Objective Many adults with congenital heart disease (CHD) are affected lifelong by cardiac events, particularly arrhythmias and heart failure. Despite the care provided, the cardiac event rate remains high. Mobile health (mHealth) brings opportunities to enhance daily monitoring and hence timely response in an attempt to improve outcome. However, it is not known if adults with CHD are currently using mHealth and what type of mHealth they may need in the near future. Methods Consecutive adult patients with CHD who visited the outpatient clinic at the Academic Medical Center in Amsterdam were asked to fill out questionnaires. Exclusion criteria for this study were mental impairment or inability to read and write Dutch. Results All 118 patients participated (median age 40 (range 18–78) years, 40 % male, 49 % symptomatic) and 92 % owned a smartphone. Whereas only a small minority (14 %) of patients used mHealth, the large majority (75 %) were willing to start. Most patients wanted to use mHealth in order to receive more information on physical health, and advice on progression of symptoms or signs of deterioration. Analyses on age, gender and complexity of defect showed significantly less current smartphone usage at older age, but no difference in interest or preferences in type of mHealth application for the near future. Conclusion The relatively young adult CHD population only rarely uses mHealth, but the majority are motivated to start using mHealth. New mHealth initiatives are required in these patients with a chronic condition who need lifelong surveillance in order to reveal if a reduction in morbidity and mortality and improvement in quality of life can be achieved.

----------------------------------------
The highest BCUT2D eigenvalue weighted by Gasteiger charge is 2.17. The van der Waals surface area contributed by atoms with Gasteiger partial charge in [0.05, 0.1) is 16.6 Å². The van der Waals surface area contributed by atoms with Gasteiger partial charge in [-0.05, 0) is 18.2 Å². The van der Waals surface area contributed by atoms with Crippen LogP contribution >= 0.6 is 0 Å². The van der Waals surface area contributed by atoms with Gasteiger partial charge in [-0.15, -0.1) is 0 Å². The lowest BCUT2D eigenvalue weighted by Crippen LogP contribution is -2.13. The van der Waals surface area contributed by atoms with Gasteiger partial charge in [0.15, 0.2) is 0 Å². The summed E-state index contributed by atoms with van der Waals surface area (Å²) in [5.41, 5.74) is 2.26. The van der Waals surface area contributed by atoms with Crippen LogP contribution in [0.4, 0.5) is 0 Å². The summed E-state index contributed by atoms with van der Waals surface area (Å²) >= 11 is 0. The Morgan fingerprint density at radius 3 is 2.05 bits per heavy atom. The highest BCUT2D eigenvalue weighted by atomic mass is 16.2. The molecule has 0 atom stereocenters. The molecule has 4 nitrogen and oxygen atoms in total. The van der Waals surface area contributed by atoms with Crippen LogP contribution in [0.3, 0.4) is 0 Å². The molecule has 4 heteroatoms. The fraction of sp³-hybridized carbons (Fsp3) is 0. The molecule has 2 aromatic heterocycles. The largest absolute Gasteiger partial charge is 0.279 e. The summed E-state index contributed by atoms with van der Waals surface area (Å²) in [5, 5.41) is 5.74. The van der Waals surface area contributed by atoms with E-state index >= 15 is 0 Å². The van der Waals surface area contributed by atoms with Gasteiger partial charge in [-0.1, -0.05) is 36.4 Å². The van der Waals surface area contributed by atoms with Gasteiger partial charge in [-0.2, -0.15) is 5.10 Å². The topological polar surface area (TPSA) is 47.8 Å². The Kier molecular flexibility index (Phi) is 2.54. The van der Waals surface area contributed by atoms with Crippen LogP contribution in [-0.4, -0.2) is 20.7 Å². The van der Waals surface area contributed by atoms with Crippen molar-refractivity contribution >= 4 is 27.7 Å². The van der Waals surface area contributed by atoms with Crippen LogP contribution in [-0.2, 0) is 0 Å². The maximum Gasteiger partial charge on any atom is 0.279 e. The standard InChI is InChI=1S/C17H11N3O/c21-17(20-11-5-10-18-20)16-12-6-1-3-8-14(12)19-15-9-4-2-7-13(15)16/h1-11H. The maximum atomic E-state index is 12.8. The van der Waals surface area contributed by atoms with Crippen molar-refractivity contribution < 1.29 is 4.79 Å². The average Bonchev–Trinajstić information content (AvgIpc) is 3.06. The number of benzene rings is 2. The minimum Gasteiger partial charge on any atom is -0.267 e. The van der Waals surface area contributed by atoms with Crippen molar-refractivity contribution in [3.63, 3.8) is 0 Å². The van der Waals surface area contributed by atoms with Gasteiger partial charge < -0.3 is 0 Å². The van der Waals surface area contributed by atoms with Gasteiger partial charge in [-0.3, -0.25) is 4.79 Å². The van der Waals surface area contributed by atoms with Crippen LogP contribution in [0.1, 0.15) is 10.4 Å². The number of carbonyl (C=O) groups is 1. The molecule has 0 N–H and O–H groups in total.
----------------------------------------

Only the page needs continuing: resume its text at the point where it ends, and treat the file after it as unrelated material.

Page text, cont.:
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doi.org/10.1007/s12471-016-0901-z, hdl.handle.net/1765/94112
Netherlands Heart Journal
Erasmus MC: University Medical Center Rotterdam

Schuuring, M.J., Backx, A., Zwart, R., Veelenturf, A.H., Robbers-Visser, D., Groenink, M., … Bouma, B. (2016). Mobile health in adults with congenital heart disease: Current use and future needs. Netherlands Heart Journal, 24(11), 647–652. doi:10.1007/s12471-016-0901-z